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Eric Nelson: Why ETFs Are Inferior

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Advisor and investment writer Eric Nelson joins Jack Bogle in the lonely corner of market observers who don’t share the general public affection for ETFs.

In his two most recent posts, the feisty investment pundit whose pen (or keyboard) has not spared even St. Jack, this time forms common cause with the Vanguard founder who counsels investment in index-based mutual funds but not ETFs.

In a broader examination of the topic, Nelson, a registered investment advisor who is principal of Oklahoma City-based Servo Wealth Management, decries the ease with which ETFs can be abused. That is, their stock-like tradability invites frequent portfolio adjustments that end up hurting long-term investors.

Nelson also approvingly cites Bogle’s criticisms that many ETF products — such as sector and country funds — are too narrow for most investors, and he quotes Bogle’s description of leveraged and inverse ETFs as the province of “fruitcakes, nut cases and [the] lunatic fringe.”

But more generally, from the standpoint of a financial advisor’s toolkit, Nelson regards ETFs as inferior products. Because they are meant to track an index, they carry all the shortcomings of that index.

These include structural problems such as reconstituting only once or twice annually, which allows traders to front-run index changes, thus distorting prices, and means holdings get stale and off-target. Indexes with small and illiquid holdings face the additional difficulty of buying and selling on a set schedule when prices may be unfavorable.

While Nelson acknowledges the industry is seeking to address these problems, he draws an unflattering comparison between the results of his own preferred Dimensional Fund Advisors mutual funds and comparable indexes.

Over extensive periods and in categories from U.S. to international to emerging-market large, small and value stocks, the DFA funds’ edge over the indexes was minimally 0.6% in the broadest large-value area all the way to a whopping 3.6% annual improvement in emerging market small-cap area, the most illiquid and costly investment category.

Nelson points out a few of his comparison’s ironic results:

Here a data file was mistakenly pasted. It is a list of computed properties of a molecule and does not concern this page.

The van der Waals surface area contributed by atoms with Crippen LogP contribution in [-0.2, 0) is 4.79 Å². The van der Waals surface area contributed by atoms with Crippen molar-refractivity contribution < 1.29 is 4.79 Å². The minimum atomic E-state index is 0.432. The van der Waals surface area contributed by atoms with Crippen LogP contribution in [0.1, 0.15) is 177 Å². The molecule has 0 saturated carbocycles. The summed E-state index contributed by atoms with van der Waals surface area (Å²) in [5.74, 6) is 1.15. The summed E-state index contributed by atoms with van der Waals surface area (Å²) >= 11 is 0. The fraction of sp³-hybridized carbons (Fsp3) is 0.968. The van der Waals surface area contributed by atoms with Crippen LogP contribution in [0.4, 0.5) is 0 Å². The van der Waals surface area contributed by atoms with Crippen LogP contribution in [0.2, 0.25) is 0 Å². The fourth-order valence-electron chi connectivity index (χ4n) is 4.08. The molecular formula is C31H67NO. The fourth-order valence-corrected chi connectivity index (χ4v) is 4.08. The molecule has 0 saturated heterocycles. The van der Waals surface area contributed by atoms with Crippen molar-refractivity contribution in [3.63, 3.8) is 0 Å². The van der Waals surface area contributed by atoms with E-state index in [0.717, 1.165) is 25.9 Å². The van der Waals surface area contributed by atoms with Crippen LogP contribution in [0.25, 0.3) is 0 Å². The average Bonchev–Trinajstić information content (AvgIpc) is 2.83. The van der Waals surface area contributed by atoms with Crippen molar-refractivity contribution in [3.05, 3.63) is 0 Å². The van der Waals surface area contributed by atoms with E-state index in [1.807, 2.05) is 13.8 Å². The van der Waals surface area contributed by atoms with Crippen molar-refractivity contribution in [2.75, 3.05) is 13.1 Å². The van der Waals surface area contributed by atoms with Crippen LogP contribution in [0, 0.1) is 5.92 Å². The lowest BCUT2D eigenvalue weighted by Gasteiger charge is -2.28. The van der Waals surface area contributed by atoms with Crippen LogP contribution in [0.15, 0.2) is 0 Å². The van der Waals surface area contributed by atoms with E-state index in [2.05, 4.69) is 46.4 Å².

“DFA’s US Large Value fund has outperformed the Russell 2000 Value (small cap) index despite a sizable historical small cap return premium. The DFA International Small Cap fund, with no value orientation, has matched the MSCI EAFE Small Cap Value Index. And the DFA Emerging Markets fund (DFEMX, +10.4%) almost matched the MSCI Emerging Markets Value Index and beat the MSCI Emerging Markets Small Cap Index despite robust small cap and value return premiums over this period,” he writes, adding that the indexes used in his table carry no expenses, unlike the DFA funds, and thus understate the funds’ superiority.

In a second, more narrowly focused post, the Servo Wealth advisor takes on the sacred-cow subject of ETFs’ vaunted tax efficiency.

Comparing a broad market ETF portfolio (a typical choice of do-it-yourself investors) with a DFA Funds “asset class mix” (30% large-cap, 30% large-value and 40% small-value) and a third tax-managed version of the DFA asset-class mix, Nelson finds that the two DFA alternatives trounce the ETF total market portfolio.

Both DFA funds lead by 1.5% annually over the 12 years from 2003 to 2015 before taxes.

(Note that the indentical performance of the DFA tax-managed and non-tax-managed asset class portfolios is a tribute to DFA’s ability to not impair investment results even while excluding tax-inefficient investments such as REITs from the portfolio.)

But the real issue is how do the funds stack up after taxes.

Nelson finds that ETFs do, to some extent, prove their worth by losing less to taxes than the mutual funds, with 0.4% lost to taxes versus 0.7% for the regular DFA asset class fund and 0.5% for the tax managed version.

But given their significant return advantage, the regular DFA fund still beat the ETF basket by 1.2% whereas the tax-advantaged version — by losing just 0.1% to taxes over the ETF — maintained a 1.4% annual lead.

“By using tax-managed mutual funds, investors are able to closely mimic the returns of traditional small/value-tilted portfolios with overall tax efficiency as high as the most tax-efficient ETFs available,” Nelson writes.

While not a fan of ETFs, the pundit does acknowledge that ETFs can be a reasonable option for do-it-yourself investors. “Good, not great,” is his faint praise in an interview with ThinkAdvisor.

“They’re much better than actively-managed funds: lower cost, more tax efficient, etc.,” he adds.

But the advisor and investment optimizer says they trail the funds he uses by 1% to 2% per year.

As he concludes his first post:

“As advisors with a fiduciary responsibility to clients…we…attempt to use only those [products] that deliver the highest return in the asset classes we want to own. Squeezing a bit more out of your portfolio can help [clients] retire sooner, generate a larger stream of cash flow in retirement, and leave a larger legacy to those you will one day leave behind.”

– To hear Nelson debate Meb Faber on investing strategies, check out ThinkAdvisor’s May 7 webinar, The Great Asset Allocation Debate.

— Check out Faber’s No-Fee ETF — and Why Asset Allocation Doesn’t Matter on ThinkAdvisor.

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